The food’s really good, I have to say. But the design strangeness extends to the plates and silverware. Individually, the elements are understated and elegant, unlike the general decor. But the elegant steak knives, if one places them on the elegant plates, slide elegantly into the food, which meant that several times I had to wipe filet mignon juice and garlic mashed potatoes off my knife with my napkin (the first time the knife traveled, I asked for a new one, but after that I just cleaned it up as best I could). Clearly, the servers need to test-drive the place settings.

I do give them high marks for desserts. Immediately after I’d ordered the decadent chocolate volcano, they brought us a small plate of decadent chocolate truffles. Good thing I bought a large pair of sweatpants in the giftshop today.

The highlight of dinner was a whale sighting. Someone at the next table, next to the window, pointed and called out, “Whale!” and everyone got up to look out the window, and sure enough, a humpback slapped the water with his fin. We all applauded, even the wait-staff. (I forgot to mention before that the first time we saw the glacier calve, a woman standing next to me called out, “Thank you!” I believe there was applause that time, too.)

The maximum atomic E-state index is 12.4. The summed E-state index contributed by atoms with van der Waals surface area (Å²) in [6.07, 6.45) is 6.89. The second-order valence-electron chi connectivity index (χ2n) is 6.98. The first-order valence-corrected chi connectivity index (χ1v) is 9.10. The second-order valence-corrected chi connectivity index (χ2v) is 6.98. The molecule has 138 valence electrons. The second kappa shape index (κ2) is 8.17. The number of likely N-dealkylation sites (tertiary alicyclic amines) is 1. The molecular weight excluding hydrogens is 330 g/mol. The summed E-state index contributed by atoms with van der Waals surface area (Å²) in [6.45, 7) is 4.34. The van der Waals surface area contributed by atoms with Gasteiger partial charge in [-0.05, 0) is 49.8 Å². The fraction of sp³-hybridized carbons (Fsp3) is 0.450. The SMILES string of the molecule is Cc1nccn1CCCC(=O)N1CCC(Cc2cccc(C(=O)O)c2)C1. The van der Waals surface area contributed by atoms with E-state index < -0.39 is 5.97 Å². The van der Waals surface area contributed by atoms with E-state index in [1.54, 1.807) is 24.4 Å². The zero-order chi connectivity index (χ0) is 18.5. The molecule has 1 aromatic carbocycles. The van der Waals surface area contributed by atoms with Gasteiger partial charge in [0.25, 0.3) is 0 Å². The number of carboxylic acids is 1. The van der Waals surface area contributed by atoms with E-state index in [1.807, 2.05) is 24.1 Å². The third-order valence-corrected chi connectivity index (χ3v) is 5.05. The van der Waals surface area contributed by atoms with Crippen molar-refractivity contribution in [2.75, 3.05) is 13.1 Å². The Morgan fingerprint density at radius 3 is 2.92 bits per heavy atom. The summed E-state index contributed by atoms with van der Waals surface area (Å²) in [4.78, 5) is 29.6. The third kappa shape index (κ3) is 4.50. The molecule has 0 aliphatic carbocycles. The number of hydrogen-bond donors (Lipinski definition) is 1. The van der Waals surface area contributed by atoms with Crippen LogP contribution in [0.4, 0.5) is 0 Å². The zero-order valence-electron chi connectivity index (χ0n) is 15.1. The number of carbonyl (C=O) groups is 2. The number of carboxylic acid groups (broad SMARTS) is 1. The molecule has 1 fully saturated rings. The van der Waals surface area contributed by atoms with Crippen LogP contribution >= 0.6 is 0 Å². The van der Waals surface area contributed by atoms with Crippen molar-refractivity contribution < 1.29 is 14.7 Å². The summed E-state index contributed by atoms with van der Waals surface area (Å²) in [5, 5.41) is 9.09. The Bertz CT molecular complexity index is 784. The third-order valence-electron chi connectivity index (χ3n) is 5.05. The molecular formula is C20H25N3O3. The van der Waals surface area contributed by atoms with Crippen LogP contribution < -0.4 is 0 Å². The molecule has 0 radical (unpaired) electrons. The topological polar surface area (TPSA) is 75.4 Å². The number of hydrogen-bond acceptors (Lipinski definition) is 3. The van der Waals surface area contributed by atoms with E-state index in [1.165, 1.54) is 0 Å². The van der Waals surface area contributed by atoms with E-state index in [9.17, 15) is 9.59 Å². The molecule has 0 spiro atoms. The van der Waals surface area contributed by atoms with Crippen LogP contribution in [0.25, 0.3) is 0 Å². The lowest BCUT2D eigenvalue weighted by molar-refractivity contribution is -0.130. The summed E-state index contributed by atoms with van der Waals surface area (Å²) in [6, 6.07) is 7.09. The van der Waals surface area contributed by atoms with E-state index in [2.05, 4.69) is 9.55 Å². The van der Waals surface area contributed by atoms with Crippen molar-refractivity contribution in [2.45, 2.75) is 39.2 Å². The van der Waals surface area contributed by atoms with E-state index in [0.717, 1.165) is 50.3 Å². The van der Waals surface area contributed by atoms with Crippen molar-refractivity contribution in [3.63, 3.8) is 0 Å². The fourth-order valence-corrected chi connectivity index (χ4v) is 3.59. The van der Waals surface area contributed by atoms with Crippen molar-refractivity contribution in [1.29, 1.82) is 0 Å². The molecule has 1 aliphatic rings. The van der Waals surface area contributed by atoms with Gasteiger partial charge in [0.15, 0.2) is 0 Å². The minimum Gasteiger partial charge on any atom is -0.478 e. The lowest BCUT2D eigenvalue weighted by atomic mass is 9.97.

Now we’re in our usual spot, listening to the string quartet. The waiter in this lounge now greets us as “Miss Susan and Mr. Gary,” chats with us about our day, and remembers our favorite drinks.

We love cruising. We just have to do something about the interior decoration. Over dinner, we fantasized about starting a cruise line decorated entirely in Shaker style, or maybe Arts & Crafts for people who really want fancy surroundings.

Tomorrow: Juneau, where we’ll ride a tramway, attend a salmon bake, and shop for yarn (well, I’ll do that; Gary will be bored). I’ll also post tons of photos. Aren’t blogs great? If vacation photos bore you, you can just skip over them, instead of being confined to someone’s living room during endless slide presentations.

Oh, and we’ve met some really interesting people. The ship’s librarian is a musical-comedy actress who reads and writes SF/F; when I told her I did too, she asked me who my publisher was, and went very wide-eyed when I said, “Tor Books.” Meanwhile, we’ve been listening to chamber music every evening with a charming engineer named Steve, a serious amateur violinist (or possibly semi-pro; he has a lot of gigs) who also reads SF/F. All the best people!

3 comments:

  1. I'm enjoying reading about your cruise. Can't wait for pics.

    I lived in Alaska (Fairbanks) for 2 years as a teenager. My sister lives in Wasilla (70 miles from Anchorage)- I visited her 2 summers ago, and had the time of my life. I truly miss Alaska.

    Hope your tours off the boat are amazing!

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  2. I absolutely loved Juneau when I was there a couple years ago. I think you'll like it too. There's a great used book store downtown (whose name evades me at the moment) that Gary can go to while you're shopping for yarn.

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  3. Anonymous8:37 AM

    Thank you for the photos - they are astounding!

    Jean